Viatorian Youth Congress 2010
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Viatorians hosted their first annual youth congress... continued from page 1
Arlington Heights. “Just seeing the different sides of the Viatorians, and seeing how their brotherhood deepens their faith, made an impact on me.” Likewise, Anthony Gugino, a student from St. Viator parish in Las Vegas, echoed the thoughts of others when he admitted he knew little about the religious community of priests, brothers, and associates that serve his parish. “Until the youth congress came around, I never really knew how amazing and how inclusive of a community the Viatorians really are,” Anthony said. Fr. Corey Brost, CSV, led the congress with the assistance of Br. Daniel Lydon, CSV, Br. John Eustice, CSV, Br. Daniel Tripamer, CSV, and Viatorian Associate Karen Cutler. “There are a great number of young, enthusiastic, Christian leaders in our parishes and schools who lead liturgical services, retreats, and service trips,” Fr. Brost said. “They make a big difference in their communities.”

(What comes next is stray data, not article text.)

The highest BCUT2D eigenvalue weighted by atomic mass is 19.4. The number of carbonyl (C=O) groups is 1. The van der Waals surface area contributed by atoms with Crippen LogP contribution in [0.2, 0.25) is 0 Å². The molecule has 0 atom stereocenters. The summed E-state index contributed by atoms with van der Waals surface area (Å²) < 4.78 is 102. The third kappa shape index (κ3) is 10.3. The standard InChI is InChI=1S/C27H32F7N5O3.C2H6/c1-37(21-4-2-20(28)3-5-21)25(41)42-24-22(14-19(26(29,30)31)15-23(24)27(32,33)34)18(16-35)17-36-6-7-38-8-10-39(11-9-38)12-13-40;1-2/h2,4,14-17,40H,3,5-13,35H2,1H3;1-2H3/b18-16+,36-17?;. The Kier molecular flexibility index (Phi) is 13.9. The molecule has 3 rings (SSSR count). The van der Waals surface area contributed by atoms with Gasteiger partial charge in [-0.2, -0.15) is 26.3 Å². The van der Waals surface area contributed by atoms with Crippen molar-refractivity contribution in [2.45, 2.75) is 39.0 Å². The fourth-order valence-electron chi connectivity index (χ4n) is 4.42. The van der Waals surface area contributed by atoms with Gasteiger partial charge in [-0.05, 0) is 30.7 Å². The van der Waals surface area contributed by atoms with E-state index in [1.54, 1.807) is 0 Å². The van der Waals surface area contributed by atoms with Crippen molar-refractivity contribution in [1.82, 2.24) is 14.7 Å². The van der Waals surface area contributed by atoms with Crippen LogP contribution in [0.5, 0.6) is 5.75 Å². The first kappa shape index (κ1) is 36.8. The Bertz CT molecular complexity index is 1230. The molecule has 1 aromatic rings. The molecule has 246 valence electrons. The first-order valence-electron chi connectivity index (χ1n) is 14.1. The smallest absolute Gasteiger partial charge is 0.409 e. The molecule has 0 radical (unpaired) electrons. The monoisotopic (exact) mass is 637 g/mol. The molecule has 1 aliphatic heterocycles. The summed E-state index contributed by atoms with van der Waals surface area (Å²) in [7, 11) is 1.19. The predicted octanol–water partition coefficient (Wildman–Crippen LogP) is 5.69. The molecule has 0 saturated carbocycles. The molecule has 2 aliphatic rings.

Getting Ready for a Large Group Presentation
“Last year, our vocation team decided it would be important to bring these leaders together to focus on our Viatorian charism,” he added, “and to learn how important they are in carrying it forward into the world.” Delegates were selected based on their leadership and involvement in ministry at their parish or school. “I didn’t know what to expect,” concedes Kerigan Kenny, a senior at Bishop Gorman High School in Las Vegas, NV. “But it seemed like a great opportunity to strengthen my faith.” In reflecting on his experience, Kerigan pointed to the prayer workshops and experiencing Taize prayer as making the biggest impact on him. “I loved sharing